Thank you, Mr President.
The Philippines would first like to thank President Ronny Abraham and the entire team at The Hague for their comprehensive report on the work of the International Court of Justice in the past year.
The World Court peacefully resolves sovereign disputes which cannot otherwise be resolved by or through the political organs of the UN. As we commemorate this year the 70th anniversary of the United Nations, its principal judicial organ continues to play a vital role in supporting peace and security, human rights, and development, not through armies, but through the rule of law.
Three years ago, we affirmed the Court’s essential contribution to the rule of law in paragraph 31 of our landmark consensus Declaration on the Rule of Law at the National and International Levels. The Philippines today reaffirms both its support for that Declaration, and its duty to comply with the decisions of the Court in contentious cases.
We renew our call for Member States that have not yet done so, to accept the compulsory jurisdiction of the Court.
In the period under review, the Court is seized of 12 cases. The gamut of subjects covered the big issues of our time, attesting to the Court’s stature as the only international court of a universal character with general jurisdiction. These include territorial and maritime disputes; unlawful use of force; interference in the domestic affairs of States; violation of territorial integrity and sovereignty; economic rights; international humanitarian and human rights law; genocide; and environmental damage to and conservation of living resources.
The sovereign parties to these cases come from all over the world. Almost half of the cases come from the Americas, and a third from Africa. Their example contributes to the progressive development of international law, and encourages the rest of us to also repose trust in international adjudication, including by the Court.
We are reminded of Article 1, paragraph 1 of the UN Charter, of our peremptory duty, “to bring about by peaceful means, and in conformity with the principles of justice and international law, adjustment or settlement of international disputes or situations which might lead to a breach of the peace”.
Mr President, this is the very rationale for the 1982 Manila Declaration on the Peaceful Settlement of International Disputes, which many delegations recognize to this day as one of the major achievements of the Special Committee on the Charter of the United Nations and on the Strengthening of the Role of the Organization. The Manila Declaration was negotiated and adopted by the General Assembly during the Cold War, when many non-aligned countries were still seeking to consolidate their political and economic independence. The Manila Declaration supported their aspirations by articulating the norms of the peaceful settlement of disputes as outlined in Chapter VI of the UN Charter.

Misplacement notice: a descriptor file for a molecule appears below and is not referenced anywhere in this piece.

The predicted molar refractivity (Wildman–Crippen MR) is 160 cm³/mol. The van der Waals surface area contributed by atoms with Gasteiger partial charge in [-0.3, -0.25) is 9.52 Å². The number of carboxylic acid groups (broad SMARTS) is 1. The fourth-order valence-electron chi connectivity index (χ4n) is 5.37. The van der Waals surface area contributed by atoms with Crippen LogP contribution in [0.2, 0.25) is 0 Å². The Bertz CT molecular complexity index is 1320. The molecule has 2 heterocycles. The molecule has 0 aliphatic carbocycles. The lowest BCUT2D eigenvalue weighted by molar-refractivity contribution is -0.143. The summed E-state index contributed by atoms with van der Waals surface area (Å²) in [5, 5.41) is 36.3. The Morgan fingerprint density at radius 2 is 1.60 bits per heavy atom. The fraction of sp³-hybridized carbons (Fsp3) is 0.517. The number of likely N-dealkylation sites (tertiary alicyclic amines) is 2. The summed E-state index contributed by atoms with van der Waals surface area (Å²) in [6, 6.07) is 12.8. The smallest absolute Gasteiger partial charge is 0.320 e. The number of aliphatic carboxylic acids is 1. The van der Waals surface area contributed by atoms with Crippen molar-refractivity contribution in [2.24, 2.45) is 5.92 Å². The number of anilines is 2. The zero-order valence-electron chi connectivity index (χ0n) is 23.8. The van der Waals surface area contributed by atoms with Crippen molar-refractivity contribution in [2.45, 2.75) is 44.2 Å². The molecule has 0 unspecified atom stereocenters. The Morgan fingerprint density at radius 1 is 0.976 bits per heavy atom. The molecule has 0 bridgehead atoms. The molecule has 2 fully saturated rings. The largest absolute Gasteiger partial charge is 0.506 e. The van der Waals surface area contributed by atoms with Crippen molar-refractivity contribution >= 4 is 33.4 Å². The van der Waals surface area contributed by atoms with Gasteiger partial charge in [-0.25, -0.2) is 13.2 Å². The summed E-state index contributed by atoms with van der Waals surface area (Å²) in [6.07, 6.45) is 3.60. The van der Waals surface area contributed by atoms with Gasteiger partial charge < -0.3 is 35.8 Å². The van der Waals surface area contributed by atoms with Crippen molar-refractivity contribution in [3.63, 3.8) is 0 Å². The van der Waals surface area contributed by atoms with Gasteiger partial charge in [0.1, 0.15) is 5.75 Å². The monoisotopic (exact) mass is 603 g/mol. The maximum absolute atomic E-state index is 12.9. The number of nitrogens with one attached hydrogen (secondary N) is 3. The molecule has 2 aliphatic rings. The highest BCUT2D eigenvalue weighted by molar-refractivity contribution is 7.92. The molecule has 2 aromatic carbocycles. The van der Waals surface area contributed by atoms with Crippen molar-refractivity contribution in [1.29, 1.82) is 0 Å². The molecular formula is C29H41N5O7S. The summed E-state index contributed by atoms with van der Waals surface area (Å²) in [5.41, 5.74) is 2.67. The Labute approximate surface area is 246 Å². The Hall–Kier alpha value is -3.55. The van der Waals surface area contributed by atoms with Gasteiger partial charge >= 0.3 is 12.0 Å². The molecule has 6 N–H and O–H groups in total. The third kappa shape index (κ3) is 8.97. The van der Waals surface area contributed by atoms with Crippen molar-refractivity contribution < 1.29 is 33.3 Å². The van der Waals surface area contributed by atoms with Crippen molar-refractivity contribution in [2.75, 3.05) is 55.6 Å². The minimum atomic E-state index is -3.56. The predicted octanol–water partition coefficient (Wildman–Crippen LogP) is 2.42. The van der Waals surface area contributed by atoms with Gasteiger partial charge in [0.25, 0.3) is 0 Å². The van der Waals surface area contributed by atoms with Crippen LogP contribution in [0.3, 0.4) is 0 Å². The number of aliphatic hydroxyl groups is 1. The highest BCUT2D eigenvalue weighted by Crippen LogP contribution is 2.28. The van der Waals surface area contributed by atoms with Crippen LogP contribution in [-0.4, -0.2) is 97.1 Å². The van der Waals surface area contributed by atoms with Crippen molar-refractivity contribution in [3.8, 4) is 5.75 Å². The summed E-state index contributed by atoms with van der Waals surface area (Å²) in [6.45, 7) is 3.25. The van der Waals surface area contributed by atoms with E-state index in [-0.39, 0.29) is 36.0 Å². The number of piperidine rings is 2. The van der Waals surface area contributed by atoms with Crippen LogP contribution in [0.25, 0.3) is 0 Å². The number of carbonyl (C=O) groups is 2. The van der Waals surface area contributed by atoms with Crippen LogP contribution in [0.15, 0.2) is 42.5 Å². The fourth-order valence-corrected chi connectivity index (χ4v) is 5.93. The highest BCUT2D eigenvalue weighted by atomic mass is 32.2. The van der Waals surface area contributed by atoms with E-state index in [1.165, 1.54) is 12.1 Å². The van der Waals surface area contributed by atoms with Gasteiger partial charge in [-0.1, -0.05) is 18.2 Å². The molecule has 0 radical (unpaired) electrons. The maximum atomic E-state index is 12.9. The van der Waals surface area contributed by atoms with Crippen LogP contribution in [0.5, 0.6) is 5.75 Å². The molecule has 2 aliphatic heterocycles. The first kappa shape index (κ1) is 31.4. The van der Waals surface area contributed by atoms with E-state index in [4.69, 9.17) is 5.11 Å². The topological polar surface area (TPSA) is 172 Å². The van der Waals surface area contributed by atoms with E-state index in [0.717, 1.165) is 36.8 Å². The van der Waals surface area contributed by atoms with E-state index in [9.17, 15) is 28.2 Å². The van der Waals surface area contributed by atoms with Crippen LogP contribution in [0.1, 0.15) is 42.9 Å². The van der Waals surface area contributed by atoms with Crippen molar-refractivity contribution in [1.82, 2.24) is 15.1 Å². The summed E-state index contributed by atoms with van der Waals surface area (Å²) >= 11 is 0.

To illustrate our point – beginning with the Corfu Channel case in 1947 until the adoption in 1982 of the Manila Declaration – or a span of 35 years – the Court had disposed of 49 contentious cases. Since 1982, however, the case load of the Court has increased, disposing of over 80 contentious cases in a comparably lesser period of 33 years.
This ever increasing confidence – especially among developing countries – in the capabilities, credibility, and impartiality of the Court to settle disputes exclusively by peaceful means, is not unrelated to the norms, values and aspirations articulated by the Manila Declaration. The most fundamental of these is the non-use or threat of use of force. After all, the Manila Declaration reflects the international community’s increasing reliance on the rule of law as a cornerstone not only of the peaceful settlement of disputes, but also of the maintenance of international peace and security.
Mr President, only the rule of law at the international level can we guarantee the respect, order, and stability that we desire and deserve. This is how we contribute to promoting and advancing the rule of law.
The creation of the International Criminal Court and specialized dispute settlement mechanisms like the International Tribunal for the Law of the Sea and the Appellate Body of the World Trade Organization, do not make the Court any less important in the 21st century. On the contrary, the contemporary international legal architecture only strengthens the Court as the only forum for resolving justiciable disputes between States concerning the vast field of general international law.
Mr President, if there is anything that the UN Charter, together with the Statute, jurisprudence and experience of the Court all teach us, it is that small nations, if their cause is just, should have no fear of the big powers. It is that, through the work of the Court, the rule of law in international relations has a chance to prevail.
Finally, we also call on the Security Council to seriously consider Article 96 of the UN Charter, and make greater use of the Court as a source of advisory opinions and of interpretation of relevant norms of international law, particularly on the most current and controversial issues affecting international peace and security.
Thank you, Mr President.